• by Anonymous Coward on Saturday May 07, 2016 @10:29PM (#52068945)

          Unless you're someone who goes "oh shiny - must have" it doesn't affect you, and if advertising affects you that much, you have bigger problems.

          I work in the micro-targeting business and we love people like you. It is the ones who think they are immune to the work we do that are actually the most susceptible because you'll never see it coming. It hasn't been about in-your-face advertising for at least a decade.

          It is about swaying you without you even realizing you are being swayed. Here's an egregious example: One of our clients sells alcohol. They use our data to figure out who has alcoholics in their family and then we send them snail-mail coupons for significant discounts on their products, sometimes even completely free, because we know that alcoholism has genetic and environmental components that family members often share and because 10% of the population accounts for 50% of the industry's profits. [washingtonpost.com] Those are the people they want to sucker in. And guess what? When the data shows that a heavy drinker has stopped drinking, we send them coupons for freebies too. But we don't just mail them out directly, we have them printed up in their newspaper or their magazine subscription. So it isn't obvious that they've been singled out.

          And then there are the politicians (and their superpacs). They use our service to figure out exactly what people's hot button issues are so their campaign and best push those buttons to make them vote for their candidate. [washingtonpost.com] Or if there is little chance of getting them to vote for their guy, they do their best to make the voter disgusted with "the other guy" so that they just stay home and don't vote at all. All the big ticket campaigns - presidential and congress do this now and some of the in-state races for important districts are doing it too because it is getting cheaper and cheaper every day.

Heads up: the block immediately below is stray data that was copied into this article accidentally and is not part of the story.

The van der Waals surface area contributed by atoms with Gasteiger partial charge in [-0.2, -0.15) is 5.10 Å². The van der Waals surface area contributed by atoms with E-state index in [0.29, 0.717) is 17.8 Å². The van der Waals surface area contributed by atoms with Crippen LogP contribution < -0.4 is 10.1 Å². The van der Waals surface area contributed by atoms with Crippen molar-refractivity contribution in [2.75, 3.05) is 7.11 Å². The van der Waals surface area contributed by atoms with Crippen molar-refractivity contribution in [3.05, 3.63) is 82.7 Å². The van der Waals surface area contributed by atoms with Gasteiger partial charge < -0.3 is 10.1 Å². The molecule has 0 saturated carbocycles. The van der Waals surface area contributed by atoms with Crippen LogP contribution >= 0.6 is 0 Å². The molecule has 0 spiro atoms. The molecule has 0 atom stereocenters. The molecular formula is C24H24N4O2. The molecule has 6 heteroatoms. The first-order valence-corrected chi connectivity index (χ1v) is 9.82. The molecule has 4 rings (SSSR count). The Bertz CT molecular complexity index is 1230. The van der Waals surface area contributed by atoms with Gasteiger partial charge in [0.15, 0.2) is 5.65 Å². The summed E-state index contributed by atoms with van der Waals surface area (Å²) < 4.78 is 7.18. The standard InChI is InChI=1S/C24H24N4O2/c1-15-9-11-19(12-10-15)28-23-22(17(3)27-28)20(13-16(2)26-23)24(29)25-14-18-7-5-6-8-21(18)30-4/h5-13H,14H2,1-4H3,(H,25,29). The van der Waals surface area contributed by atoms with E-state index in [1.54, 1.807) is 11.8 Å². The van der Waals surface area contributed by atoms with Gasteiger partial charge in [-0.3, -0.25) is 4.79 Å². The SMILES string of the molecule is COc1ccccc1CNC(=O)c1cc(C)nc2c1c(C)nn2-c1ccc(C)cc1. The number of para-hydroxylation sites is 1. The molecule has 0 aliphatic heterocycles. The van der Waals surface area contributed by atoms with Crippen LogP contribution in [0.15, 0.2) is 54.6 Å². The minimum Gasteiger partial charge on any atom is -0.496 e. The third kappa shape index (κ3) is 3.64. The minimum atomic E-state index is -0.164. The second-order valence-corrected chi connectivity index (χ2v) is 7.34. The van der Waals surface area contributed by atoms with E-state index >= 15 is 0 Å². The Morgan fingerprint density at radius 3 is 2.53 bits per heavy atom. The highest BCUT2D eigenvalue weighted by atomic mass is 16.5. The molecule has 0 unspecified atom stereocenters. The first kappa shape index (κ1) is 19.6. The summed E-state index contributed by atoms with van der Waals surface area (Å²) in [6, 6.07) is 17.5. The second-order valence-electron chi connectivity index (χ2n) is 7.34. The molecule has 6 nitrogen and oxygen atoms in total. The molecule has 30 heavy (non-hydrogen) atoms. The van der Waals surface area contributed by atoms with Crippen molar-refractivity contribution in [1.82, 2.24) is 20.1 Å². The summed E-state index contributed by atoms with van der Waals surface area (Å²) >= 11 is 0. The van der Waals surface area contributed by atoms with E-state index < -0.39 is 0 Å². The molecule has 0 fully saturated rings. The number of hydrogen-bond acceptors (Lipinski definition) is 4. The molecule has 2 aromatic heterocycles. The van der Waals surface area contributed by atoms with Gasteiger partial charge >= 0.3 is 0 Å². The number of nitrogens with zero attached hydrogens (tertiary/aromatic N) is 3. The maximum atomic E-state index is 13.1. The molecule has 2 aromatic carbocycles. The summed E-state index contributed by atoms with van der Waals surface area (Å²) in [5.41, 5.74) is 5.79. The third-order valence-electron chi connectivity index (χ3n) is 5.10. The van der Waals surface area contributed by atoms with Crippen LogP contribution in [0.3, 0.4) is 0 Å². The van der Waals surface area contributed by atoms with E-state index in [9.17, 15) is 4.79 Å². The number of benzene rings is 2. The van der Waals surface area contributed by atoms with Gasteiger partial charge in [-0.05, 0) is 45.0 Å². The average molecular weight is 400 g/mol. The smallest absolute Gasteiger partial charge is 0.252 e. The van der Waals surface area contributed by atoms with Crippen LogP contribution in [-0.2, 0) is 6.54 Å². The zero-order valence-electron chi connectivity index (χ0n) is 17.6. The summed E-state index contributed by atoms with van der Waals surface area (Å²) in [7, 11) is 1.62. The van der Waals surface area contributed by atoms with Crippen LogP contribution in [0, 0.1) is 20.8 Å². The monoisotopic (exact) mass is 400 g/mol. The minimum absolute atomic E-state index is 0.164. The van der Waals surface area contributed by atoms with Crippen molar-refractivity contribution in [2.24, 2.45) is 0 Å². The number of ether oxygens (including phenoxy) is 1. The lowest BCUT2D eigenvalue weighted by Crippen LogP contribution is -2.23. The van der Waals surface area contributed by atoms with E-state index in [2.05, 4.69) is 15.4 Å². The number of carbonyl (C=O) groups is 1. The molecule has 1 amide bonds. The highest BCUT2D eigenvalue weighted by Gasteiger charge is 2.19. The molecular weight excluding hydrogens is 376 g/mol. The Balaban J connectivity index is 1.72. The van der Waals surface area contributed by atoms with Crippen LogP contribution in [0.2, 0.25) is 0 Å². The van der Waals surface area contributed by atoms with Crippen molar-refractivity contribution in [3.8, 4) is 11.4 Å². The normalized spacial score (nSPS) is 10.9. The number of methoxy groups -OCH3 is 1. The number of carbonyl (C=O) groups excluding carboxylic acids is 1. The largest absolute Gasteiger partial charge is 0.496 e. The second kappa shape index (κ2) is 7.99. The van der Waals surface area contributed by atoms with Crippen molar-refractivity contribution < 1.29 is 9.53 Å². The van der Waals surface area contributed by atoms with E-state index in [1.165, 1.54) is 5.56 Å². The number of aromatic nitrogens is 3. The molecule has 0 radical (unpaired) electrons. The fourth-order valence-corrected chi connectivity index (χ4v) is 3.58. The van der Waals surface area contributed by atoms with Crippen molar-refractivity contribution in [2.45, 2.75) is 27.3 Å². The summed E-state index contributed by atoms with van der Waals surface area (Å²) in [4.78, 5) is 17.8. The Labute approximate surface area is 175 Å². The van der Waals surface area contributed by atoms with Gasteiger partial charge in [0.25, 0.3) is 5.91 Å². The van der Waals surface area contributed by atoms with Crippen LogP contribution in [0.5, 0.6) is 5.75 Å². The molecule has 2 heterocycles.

And that is just the tip of the iceberg. This is the largest industry on planet earth. Facebook alone is valued at 350 BILLION DOLLARS predicated solely on their ability to manipulate people. It doesn't matter how much mental fortitude you have, you will succumb at some point. My company alone has a 10 million dollar budget for pure research in the field of psychology as it applies to swaying people. As the apocryphal saying goes, "You can fool all the people some of the time and some of the people all the time..."

          The only way to win this game is not to play.

          • by Anonymous Coward on Saturday May 07, 2016 @11:15PM (#52069055)

            Assuming what you say is true, there is a special place in hell for you and others in your field. I really don't know how you can live with yourself knowing that you actively seek opportunities to ruin peoples lives for your own, hollow, financial gain.
            Congrats on making your living preying on the struggles of others.

            Please tell, what joy do you derive from ruining the lives of so many? What makes you wake up in the morning and feel like ripping families apart, devastating innocent children as their parents are thrown in jail or die from their addiction?
            Does your sports car or rolex help you ignore the gut wrenching mass of human despair and destruction that you leave in your wake?

            Addiction is a living hell. It can take every last white knuckled breath for an addict to make the right decision every day, every hour, sometimes every minute.